If you needed to share user databases with other people in an industry, you would need to form a standards body (like the W3C or IEEE, etc.) to agree on what data will be collected, what order it appears in, how it’s spelled, punctuation, etc. The more specific the use case, the easier it is to standardize.

 

There are two fundamentally important standards that Trinsic uses, both developed at the W3C:

  • Decentralized Identifiers (DIDs): DIDs are the identifiers used in SSI. They don’t store any data. Think of them as a username, a phone number, an IP address, or any other identifier—except they don’t need a central registry to authorize them. In SSI, every person has a new DID for each relationship they have. And the issuers of credentials have a public DID with a reputation so verifiers can trust it.
  • Verifiable credentials: This is data that an issuer attests about you and signs with their DID. This same thing happens with the DMV in real life—they issue you a credential that others can verify is legit. Only now, there’s a digital version in addition to the plastic. Verifiable credentials answer the question “says who?”.

Protocol

Once we’re using the same data model, we must figure out how to communicate. Theoretically, I could export my verifiable credentials out of my wallet onto a thumb drive and upload them into your wallet (if it supports the verifiable credentials data model), so you can check them out. But clearly, using common protocols is better than that.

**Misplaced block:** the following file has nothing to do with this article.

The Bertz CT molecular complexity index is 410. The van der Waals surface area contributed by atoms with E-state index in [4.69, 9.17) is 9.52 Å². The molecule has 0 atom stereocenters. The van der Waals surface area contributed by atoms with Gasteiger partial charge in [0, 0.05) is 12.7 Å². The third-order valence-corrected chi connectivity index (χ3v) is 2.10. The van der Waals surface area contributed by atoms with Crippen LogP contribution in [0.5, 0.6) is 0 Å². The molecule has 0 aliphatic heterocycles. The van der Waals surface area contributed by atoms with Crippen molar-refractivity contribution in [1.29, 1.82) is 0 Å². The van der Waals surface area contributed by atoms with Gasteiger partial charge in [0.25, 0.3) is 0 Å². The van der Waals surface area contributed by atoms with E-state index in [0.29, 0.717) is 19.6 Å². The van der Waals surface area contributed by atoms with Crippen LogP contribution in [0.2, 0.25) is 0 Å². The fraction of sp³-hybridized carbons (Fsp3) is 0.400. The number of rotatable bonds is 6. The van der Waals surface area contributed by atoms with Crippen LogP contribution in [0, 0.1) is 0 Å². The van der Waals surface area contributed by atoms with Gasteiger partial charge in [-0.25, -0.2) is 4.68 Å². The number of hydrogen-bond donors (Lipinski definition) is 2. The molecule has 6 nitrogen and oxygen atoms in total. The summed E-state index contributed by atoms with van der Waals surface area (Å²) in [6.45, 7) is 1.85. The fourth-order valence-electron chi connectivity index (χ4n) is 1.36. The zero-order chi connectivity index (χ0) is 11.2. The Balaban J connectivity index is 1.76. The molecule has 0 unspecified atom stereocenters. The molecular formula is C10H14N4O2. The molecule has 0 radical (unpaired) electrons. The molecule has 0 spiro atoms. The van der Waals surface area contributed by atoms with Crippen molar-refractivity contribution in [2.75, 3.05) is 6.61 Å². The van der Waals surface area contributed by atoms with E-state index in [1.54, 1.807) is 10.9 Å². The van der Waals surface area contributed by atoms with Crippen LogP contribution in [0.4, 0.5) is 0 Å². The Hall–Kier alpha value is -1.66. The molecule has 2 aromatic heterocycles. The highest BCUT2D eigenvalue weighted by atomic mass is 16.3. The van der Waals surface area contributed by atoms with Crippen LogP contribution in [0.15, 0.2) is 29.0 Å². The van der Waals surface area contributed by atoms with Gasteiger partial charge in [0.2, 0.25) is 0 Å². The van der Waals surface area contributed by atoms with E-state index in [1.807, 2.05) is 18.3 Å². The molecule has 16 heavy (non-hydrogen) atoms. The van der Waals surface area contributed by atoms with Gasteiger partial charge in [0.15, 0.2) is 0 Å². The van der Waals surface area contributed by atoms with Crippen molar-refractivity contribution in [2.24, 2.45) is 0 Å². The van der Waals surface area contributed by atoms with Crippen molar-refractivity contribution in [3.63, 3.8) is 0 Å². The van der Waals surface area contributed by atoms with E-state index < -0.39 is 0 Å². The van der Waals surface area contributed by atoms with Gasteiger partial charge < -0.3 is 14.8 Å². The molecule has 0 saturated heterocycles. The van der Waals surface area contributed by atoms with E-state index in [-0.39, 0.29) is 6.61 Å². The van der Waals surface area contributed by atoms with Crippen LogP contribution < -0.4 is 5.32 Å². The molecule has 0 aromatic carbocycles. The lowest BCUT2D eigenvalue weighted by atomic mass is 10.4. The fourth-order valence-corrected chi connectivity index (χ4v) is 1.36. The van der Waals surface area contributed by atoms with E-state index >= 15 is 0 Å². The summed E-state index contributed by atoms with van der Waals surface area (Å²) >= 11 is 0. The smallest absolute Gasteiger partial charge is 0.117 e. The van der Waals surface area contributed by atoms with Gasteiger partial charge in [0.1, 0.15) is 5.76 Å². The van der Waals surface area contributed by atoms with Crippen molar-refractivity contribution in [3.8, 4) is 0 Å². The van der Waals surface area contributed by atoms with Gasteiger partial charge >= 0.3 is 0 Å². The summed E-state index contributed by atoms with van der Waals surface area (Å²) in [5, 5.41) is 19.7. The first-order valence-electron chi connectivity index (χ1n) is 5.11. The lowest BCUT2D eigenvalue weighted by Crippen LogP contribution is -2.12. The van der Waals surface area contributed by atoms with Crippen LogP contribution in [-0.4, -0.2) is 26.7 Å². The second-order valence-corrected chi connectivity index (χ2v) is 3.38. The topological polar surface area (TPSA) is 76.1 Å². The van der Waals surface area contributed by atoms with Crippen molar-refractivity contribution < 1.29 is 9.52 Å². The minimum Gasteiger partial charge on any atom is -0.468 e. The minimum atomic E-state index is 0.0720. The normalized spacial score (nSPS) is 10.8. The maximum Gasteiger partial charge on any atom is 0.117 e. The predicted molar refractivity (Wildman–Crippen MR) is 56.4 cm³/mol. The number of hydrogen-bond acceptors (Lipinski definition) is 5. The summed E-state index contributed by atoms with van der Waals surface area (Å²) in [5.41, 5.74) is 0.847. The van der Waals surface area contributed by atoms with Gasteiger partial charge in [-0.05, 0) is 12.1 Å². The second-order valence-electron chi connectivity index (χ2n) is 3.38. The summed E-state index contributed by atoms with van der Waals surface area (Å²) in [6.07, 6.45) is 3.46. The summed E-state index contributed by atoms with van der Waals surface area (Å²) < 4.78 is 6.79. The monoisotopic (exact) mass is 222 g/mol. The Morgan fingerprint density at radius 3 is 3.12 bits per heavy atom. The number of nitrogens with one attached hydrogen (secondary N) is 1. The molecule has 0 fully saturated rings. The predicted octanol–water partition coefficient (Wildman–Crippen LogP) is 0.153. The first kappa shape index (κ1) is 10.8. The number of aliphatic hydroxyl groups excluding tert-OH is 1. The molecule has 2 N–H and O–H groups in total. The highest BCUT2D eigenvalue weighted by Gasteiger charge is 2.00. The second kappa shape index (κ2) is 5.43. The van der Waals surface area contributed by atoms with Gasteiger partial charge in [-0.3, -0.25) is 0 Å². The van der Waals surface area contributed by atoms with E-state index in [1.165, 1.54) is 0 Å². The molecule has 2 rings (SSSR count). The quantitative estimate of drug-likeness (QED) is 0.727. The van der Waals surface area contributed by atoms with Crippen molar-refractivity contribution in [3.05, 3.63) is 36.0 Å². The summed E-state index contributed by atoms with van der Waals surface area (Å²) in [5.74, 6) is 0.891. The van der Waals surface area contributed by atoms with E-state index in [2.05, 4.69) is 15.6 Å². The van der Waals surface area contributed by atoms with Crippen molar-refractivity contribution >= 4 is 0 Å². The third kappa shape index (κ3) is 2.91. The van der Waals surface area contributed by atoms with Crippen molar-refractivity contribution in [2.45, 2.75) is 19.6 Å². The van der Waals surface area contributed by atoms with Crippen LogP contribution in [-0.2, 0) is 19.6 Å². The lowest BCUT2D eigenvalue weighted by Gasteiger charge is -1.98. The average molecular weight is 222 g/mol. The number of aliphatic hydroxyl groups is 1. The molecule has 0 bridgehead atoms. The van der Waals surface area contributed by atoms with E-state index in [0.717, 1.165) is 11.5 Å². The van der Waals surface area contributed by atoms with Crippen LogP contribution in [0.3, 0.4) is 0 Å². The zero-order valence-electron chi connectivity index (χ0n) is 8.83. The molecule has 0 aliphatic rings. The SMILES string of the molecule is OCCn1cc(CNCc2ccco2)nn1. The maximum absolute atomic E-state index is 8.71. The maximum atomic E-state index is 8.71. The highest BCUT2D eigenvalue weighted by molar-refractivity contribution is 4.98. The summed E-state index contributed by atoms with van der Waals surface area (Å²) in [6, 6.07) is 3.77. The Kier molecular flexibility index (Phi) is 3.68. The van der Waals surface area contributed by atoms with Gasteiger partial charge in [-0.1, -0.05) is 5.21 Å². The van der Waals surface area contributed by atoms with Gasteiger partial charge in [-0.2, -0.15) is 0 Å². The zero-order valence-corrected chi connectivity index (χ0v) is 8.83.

DID Communications

DIDComm is an important standard protocol that lets a DID have secure communications with another DID. DIDComm started in the Hyperledger Aries community and recently moved to the Decentralized Identity Foundation (DIF). Every action the Trinsic platform enables, whether it be creating secure connections or verifying a credential, uses some number of DIDComm.

Aries RFCs

At the core of the Trinsic platform is the Aries Framework .NET. The .NET implementation is a collection of implemented standards based on the Hyperledger Aries RFCs (Request for Comment) documents. This is a project that is meant to make apps and clients that can interact with a variety of distributed ledgers. All of the protocol specifications can be found in the aries-rfcs repo here: https://github.com/hyperledger/aries-rfcs.

A protocol is a step-by-step process to accomplish a task. If it’s not followed exactly correctly by either side, the process will fail. I’ll give an example of a university issuing a student ID to someone.

  1. School sends a credential offer to student

  2. Student responds with a credential request to the school, to confirm

  3. School sends a issue credential message to the student, which includes the credential


Trinsic doesn’t have to implement every Aries RFC. But if we implement a feature that can be done in a way that follows an RFC, we will follow the RFC to do so so that it’s interoperable with other implementations.

Our commitment

As SSI continues to mature, the number of related standards will increase and existing standards will evolve. Through it all, our engineering team will ensure that the Trinsic platform is always based on the most recent standards and protocols, so you never have to worry about interoperability or standards compliance. Sign up for a free Trinsic Studio account today to see the beauty of SSI standards in action!